Monday, March 8, 2010

Government To Subsidize Short Sales

Starting April 5, the government will begin offering a small benefit to both homeowners and lenders to engage in short sales instead of foreclosing on properties in default. The effect of this program may force properties to be sold at discounted prices, thereby continuing the downward spiral in property values. See the following post from Expected Returns.

From Obama's plan to ban foreclosures to the perpetual extension of "temporary" homebuyer tax-credits, I think it's safe to say government intervention in housing is getting ridiculous. In the latest example of government largesse at the expense of taxpayers, the government is proposing to dole out cash to all parties to incentivize short sales. From the New York Times, Short-Sale Program Will Pay Homeowners to Sell at Loss:

In an effort to end the foreclosure crisis, the Obama administration has been trying to keep defaulting owners in their homes. Now it will take a new approach: paying some of them to leave.

This latest program, which will allow owners to sell for less than they owe and will give them a little cash to speed them on their way, is one of the administration’s most aggressive attempts to grapple with a problem that has defied solutions.

For the administration, there is also the concern that millions of foreclosures could
delay or even reverse the economy’s tentative recovery — the last thing it wants in an election year.

Taking effect on April 5, the program could encourage hundreds of thousands of delinquent borrowers who have not been rescued by the loan modification program to shed their houses through a process known as a short sale, in which property is sold for less than the balance of the mortgage. Lenders will be compelled to accept that arrangement, forgiving the difference between the market price of the property and what they are owed.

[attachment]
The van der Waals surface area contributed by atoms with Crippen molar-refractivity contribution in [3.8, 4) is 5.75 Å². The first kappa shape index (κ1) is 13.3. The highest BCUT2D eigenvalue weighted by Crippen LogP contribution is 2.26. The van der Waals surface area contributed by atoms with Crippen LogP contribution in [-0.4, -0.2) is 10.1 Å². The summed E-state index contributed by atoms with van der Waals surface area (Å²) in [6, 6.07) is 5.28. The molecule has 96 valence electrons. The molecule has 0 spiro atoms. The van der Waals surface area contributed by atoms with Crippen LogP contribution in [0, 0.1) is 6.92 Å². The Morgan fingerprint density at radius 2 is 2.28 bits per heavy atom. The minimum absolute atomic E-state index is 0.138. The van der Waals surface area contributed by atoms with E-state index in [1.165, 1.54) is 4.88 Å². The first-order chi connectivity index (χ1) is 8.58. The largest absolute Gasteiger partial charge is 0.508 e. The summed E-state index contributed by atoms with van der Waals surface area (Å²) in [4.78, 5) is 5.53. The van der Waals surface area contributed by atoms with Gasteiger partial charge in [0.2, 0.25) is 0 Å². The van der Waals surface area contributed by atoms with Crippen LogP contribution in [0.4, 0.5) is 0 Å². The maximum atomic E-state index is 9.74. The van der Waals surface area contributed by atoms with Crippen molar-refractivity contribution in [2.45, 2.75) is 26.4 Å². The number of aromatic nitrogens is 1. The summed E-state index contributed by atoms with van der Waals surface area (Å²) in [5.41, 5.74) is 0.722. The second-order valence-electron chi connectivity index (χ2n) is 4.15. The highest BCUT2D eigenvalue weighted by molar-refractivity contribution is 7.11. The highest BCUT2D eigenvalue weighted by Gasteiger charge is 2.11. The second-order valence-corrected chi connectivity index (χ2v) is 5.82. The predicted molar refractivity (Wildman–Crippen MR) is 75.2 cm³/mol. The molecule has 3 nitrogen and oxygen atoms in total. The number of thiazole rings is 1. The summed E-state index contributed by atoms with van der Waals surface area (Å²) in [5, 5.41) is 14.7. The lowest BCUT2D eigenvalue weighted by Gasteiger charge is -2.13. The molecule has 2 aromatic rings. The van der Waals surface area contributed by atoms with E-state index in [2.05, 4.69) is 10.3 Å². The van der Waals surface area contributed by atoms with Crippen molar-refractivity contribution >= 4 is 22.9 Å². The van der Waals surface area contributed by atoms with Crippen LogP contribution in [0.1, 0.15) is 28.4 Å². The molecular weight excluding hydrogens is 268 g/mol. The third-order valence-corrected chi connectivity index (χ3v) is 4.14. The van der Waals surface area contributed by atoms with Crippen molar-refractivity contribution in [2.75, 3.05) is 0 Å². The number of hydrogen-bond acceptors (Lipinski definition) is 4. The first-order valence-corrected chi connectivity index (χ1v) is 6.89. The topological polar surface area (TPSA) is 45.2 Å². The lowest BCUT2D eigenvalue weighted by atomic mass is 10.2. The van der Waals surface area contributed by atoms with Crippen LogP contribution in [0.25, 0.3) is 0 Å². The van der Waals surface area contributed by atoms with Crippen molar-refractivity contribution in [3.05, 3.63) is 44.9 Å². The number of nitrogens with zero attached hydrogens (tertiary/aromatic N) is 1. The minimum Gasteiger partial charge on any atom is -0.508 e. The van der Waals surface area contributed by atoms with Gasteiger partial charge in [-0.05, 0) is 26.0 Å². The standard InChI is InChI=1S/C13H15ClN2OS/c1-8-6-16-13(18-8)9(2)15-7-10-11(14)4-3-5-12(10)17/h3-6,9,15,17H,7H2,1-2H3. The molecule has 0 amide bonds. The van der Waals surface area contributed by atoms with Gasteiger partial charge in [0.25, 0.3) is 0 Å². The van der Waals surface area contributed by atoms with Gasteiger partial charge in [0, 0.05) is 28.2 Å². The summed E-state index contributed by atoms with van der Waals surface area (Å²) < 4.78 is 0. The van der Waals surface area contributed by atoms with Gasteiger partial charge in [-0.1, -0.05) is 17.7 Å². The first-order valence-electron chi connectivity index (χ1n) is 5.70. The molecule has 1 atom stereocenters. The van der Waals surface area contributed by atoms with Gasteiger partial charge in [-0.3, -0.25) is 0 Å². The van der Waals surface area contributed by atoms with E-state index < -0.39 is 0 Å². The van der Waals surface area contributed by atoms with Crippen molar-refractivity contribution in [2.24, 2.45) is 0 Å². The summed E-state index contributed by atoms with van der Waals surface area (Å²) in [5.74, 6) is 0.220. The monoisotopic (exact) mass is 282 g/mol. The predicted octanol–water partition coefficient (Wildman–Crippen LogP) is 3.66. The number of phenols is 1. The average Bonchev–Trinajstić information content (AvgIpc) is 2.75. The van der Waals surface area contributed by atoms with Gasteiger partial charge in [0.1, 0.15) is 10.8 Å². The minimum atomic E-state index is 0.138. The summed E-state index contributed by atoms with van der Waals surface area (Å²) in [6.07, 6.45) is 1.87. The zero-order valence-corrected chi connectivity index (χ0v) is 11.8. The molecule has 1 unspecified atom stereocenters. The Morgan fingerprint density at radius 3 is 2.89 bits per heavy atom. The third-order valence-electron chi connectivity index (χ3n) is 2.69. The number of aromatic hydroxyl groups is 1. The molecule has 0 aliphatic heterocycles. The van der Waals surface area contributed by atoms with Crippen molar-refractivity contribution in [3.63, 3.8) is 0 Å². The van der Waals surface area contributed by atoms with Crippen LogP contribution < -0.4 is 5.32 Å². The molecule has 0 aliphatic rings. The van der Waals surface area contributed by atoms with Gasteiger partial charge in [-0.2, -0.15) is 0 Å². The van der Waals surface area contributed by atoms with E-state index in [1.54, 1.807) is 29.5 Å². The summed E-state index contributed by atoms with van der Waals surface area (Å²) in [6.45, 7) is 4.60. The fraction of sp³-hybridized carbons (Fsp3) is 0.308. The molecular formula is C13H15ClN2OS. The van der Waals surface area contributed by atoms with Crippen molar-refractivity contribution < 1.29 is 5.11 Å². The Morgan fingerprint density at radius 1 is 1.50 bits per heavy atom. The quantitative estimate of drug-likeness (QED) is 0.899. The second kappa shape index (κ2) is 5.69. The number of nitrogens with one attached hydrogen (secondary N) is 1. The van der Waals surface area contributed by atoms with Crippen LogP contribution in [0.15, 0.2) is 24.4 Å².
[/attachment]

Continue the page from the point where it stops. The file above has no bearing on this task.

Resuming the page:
What the government doesn't realize is that incentivized short sales will, ironically, bring down home prices. Essentially, short sales "lock in" lower home prices, pressuring surrounding home prices in the process. If the sole purpose of government intervention is to keep home prices elevated, then the government should take on a hands off approach, since banks are already doing such a great job of perpetuating the myth of stabilizing home prices.

What Benefits?

Under the new program, the servicing bank, as with all modifications, will get $1,000. Another $1,000 can go toward a second loan, if there is one. And for the first time the government would give money to the distressed homeowners themselves. They will get $1,500 in “relocation assistance.”

Should the incentives prove successful, the short sales program could have multiple
benefits. For the investment pools that own many home loans, there is the prospect of getting more money with a sale than with a foreclosure.

This doesn't make sense to me. Short sales by definition are more beneficial to servicing banks than foreclosures- that's the whole logic behind them. It's doubtful that $1,000 dollars will have much effect on banks' incentive to complete short sales on homes that are worth, on average, hundreds of thousands of dollars.

What will likely happen is that the government will be handing out money to multiple parties on short sales that would have occurred anyway, which is idiotic, but entirely in line with what I've come to expect from the government.

It's interesting that the government has essentially reversed its policy of forestalling foreclosures. It's pretty clear the government now realizes there won't be a rebound in home prices anytime soon. If the government thought home prices would recover, they would be doing everything to keep people in their homes so that the rise in home values would improve equity positions. A supposedly improving employment picture would further decrease the likelihood that homeowners would foreclose.

All of these projections are straight from fantasy land, and the government knows it, since they're the ones who manipulate government statistics. Read between the lines and realize that a housing recovery is not forthcoming.

This article has been republished from Moses Kim's blog, Expected Returns.

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